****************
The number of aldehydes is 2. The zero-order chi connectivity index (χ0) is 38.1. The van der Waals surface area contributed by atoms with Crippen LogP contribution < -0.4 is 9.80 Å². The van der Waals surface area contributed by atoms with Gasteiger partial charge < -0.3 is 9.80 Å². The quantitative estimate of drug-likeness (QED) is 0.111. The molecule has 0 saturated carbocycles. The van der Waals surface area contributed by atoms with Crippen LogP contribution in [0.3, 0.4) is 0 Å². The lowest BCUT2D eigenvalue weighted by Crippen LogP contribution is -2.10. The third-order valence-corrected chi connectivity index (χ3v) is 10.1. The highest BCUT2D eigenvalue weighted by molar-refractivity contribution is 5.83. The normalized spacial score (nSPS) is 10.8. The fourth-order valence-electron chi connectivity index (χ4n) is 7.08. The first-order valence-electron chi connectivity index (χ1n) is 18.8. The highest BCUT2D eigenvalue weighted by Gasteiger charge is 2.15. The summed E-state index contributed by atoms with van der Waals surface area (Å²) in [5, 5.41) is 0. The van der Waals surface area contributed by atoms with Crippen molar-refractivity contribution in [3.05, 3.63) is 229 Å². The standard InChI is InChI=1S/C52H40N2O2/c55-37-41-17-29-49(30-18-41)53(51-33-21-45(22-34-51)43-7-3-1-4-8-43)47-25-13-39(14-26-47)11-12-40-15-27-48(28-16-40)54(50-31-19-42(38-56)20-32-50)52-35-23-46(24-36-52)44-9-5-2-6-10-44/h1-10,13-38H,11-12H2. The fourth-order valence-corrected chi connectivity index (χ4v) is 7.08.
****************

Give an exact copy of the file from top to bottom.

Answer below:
The number of aldehydes is 2. The zero-order chi connectivity index (χ0) is 38.1. The van der Waals surface area contributed by atoms with Crippen LogP contribution < -0.4 is 9.80 Å². The van der Waals surface area contributed by atoms with Gasteiger partial charge < -0.3 is 9.80 Å². The quantitative estimate of drug-likeness (QED) is 0.111. The molecule has 0 saturated carbocycles. The van der Waals surface area contributed by atoms with Crippen LogP contribution in [0.3, 0.4) is 0 Å². The lowest BCUT2D eigenvalue weighted by Crippen LogP contribution is -2.10. The third-order valence-corrected chi connectivity index (χ3v) is 10.1. The highest BCUT2D eigenvalue weighted by molar-refractivity contribution is 5.83. The normalized spacial score (nSPS) is 10.8. The fourth-order valence-electron chi connectivity index (χ4n) is 7.08. The first-order valence-electron chi connectivity index (χ1n) is 18.8. The highest BCUT2D eigenvalue weighted by Gasteiger charge is 2.15. The summed E-state index contributed by atoms with van der Waals surface area (Å²) in [5, 5.41) is 0. The van der Waals surface area contributed by atoms with Crippen molar-refractivity contribution in [3.05, 3.63) is 229 Å². The standard InChI is InChI=1S/C52H40N2O2/c55-37-41-17-29-49(30-18-41)53(51-33-21-45(22-34-51)43-7-3-1-4-8-43)47-25-13-39(14-26-47)11-12-40-15-27-48(28-16-40)54(50-31-19-42(38-56)20-32-50)52-35-23-46(24-36-52)44-9-5-2-6-10-44/h1-10,13-38H,11-12H2. The fourth-order valence-corrected chi connectivity index (χ4v) is 7.08.